Snake, Rattle and Whoa!

Spring 2020 Issue by Cyd Hoefle Photos by LInda Kelly

Reptile Wrangler Wrestles Rattlers

Roger Siemens knows more about prairie rattlesnakes than most of the people in Montana. He should. He’s been studying their habits, researching their habitat and living with them for over 25 years.

He didn’t set out to be a rattlesnake expert. It was something that happened quite by necessity, or accident, depending on how you look at it. And with it, Roger and his late wife, Rita, started what would become a sought-after service for landowners being overrun with rattlesnakes.

“It started quite innocently,” Roger explained. “We’d just moved to Silver Star and Rita had an encounter with a large rattlesnake out in her garden. I took care of it and told her that snakes happen and we’d probably not see another. A few days later, she encountered another and that was enough. She told me, ‘Either the snakes go, or I go!’ She ended up staying.”

Trying to figure out why there were so many snakes around their home and acreage south of Whitehall, Roger discovered multiple dens of rattlesnakes nearby. He began looking for ways to control them - and in the process a service was born.

That was back in 1994 and for the next 25 years Roger and Rita would visit ranches across Montana, locating dens, educating landowners about snake control and in many cases relocating the snakes they found. 

“You don’t have to be crazy to do this line of work,” Roger said laughing, “but it helps.”

Prairie Rattlesnakes are the only species of rattlesnake in Montana and the only snake (in Montana) capable of delivering a venomous bite. There are no Diamondback Rattlesnakes this far north. According to Roger, there are 1000s of dens and many thousands of rattlesnakes located in the foothills, rocky crags and desert like tundra all across Montana. 

“There’s no shortage of snakes in Montana,” Roger said. “They hide, though, because they are more scared of you than you are of them.” 

A retired Forest Service ranger with a wildlife biology degree, Roger is familiar with most all of Montana as his 30-year career spanned the forests across Montana from the Beaverhead, Deer Lodge and Gallatin Forests to the Badlands of Custer in Eastern Montana. He’s worked and hiked across thousands of acres. But despite all the exposure he’s had to rattlesnakes, he has never been bitten.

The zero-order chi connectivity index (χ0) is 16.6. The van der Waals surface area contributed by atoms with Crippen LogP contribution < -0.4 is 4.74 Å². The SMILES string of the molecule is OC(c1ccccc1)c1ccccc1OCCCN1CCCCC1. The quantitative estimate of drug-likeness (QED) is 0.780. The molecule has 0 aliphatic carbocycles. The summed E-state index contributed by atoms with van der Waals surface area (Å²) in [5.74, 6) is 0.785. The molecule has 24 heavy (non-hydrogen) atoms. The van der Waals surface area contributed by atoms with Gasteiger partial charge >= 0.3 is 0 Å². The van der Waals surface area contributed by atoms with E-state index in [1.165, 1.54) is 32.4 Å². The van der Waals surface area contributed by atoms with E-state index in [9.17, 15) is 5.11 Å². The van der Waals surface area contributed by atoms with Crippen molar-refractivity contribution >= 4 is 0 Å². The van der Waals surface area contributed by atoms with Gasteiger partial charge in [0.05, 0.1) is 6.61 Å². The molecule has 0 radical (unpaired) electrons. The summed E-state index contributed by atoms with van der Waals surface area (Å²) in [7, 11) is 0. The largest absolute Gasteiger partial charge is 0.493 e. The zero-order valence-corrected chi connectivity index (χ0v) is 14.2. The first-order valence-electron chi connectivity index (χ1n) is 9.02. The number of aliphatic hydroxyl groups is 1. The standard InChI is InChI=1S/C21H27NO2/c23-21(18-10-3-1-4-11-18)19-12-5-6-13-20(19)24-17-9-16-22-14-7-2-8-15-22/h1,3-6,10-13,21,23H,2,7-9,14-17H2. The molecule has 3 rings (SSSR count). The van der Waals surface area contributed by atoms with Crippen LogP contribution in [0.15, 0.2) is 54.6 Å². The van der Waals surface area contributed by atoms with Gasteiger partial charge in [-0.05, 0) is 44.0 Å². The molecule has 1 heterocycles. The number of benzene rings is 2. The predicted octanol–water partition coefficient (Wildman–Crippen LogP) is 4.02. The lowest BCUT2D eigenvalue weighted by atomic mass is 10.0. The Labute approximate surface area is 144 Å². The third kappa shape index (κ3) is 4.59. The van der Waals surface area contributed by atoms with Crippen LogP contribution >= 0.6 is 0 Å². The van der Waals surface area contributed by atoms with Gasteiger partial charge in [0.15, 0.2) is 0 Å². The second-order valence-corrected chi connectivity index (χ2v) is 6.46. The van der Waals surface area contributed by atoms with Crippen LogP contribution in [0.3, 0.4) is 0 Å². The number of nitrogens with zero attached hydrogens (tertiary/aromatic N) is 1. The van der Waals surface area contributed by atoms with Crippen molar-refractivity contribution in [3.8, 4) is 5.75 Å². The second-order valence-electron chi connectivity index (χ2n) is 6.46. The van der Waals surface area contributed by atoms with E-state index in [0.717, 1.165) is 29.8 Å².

Roger and his crew begin looking for dens as early as March when the earth warms up and the snakes start looking for food. Rattlesnakes gather in the fall and hibernate in community dens with other species of snakes over the winter.

“Their metabolism, their heart rate, their energy - it all slows down during the cold months. And when they come out of their winter dens, they are hungry. If you see one, it might hiss or rattle loud, but really, wouldn’t you too, if you hadn’t eaten in eight months and all you’d done is stare at your buddies,” Roger quipped.

Roger’s sense of humor has probably contributed to the success of his business as well as to his longevity. At 81, he’s still active and hikes as much as his aches and pains allow. He is also mourning the loss of his beloved wife of 60 years. 

“She was a babe, I’ll tell you what,” Roger said, pausing to reflect on all the years they had together. “I miss her so much. Everybody loved my wife. She was something else.”

Rita was a very important part of the service the Siemens offered. “We both had a very healthy fascination and respect for rattlesnakes,” Roger said, “Rita was terrified of mice, but she got so used to snakes she became a huge part of our service.”